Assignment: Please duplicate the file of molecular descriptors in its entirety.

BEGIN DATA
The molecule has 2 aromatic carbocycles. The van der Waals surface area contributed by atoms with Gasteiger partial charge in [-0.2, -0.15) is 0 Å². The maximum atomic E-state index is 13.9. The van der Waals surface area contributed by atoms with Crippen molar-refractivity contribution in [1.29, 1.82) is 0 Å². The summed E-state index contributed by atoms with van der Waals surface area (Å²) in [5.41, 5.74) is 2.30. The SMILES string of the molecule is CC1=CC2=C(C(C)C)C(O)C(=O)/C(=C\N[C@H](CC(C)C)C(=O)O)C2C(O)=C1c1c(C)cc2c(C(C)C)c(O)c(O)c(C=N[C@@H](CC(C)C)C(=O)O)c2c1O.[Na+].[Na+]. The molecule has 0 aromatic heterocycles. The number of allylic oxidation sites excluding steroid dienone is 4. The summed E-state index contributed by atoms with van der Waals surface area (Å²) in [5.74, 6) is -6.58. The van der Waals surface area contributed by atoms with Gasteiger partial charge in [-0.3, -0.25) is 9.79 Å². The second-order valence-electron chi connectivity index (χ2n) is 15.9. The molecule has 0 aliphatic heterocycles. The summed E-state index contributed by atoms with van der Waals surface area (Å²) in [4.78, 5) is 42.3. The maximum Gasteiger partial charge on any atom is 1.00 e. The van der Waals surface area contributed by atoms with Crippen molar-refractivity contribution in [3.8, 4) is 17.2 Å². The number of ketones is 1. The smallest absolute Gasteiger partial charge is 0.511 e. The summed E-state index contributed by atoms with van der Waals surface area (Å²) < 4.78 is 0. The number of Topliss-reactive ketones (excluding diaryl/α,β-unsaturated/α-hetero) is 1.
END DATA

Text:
The molecule has 2 aromatic carbocycles. The van der Waals surface area contributed by atoms with Gasteiger partial charge in [-0.2, -0.15) is 0 Å². The maximum atomic E-state index is 13.9. The van der Waals surface area contributed by atoms with Crippen molar-refractivity contribution in [1.29, 1.82) is 0 Å². The summed E-state index contributed by atoms with van der Waals surface area (Å²) in [5.41, 5.74) is 2.30. The SMILES string of the molecule is CC1=CC2=C(C(C)C)C(O)C(=O)/C(=C\N[C@H](CC(C)C)C(=O)O)C2C(O)=C1c1c(C)cc2c(C(C)C)c(O)c(O)c(C=N[C@@H](CC(C)C)C(=O)O)c2c1O.[Na+].[Na+]. The molecule has 0 aromatic heterocycles. The number of allylic oxidation sites excluding steroid dienone is 4. The summed E-state index contributed by atoms with van der Waals surface area (Å²) in [5.74, 6) is -6.58. The van der Waals surface area contributed by atoms with Gasteiger partial charge in [-0.3, -0.25) is 9.79 Å². The second-order valence-electron chi connectivity index (χ2n) is 15.9. The molecule has 0 aliphatic heterocycles. The summed E-state index contributed by atoms with van der Waals surface area (Å²) in [4.78, 5) is 42.3. The maximum Gasteiger partial charge on any atom is 1.00 e. The van der Waals surface area contributed by atoms with Crippen molar-refractivity contribution in [3.8, 4) is 17.2 Å². The number of ketones is 1. The smallest absolute Gasteiger partial charge is 0.511 e. The summed E-state index contributed by atoms with van der Waals surface area (Å²) < 4.78 is 0. The number of Topliss-reactive ketones (excluding diaryl/α,β-unsaturated/α-hetero) is 1.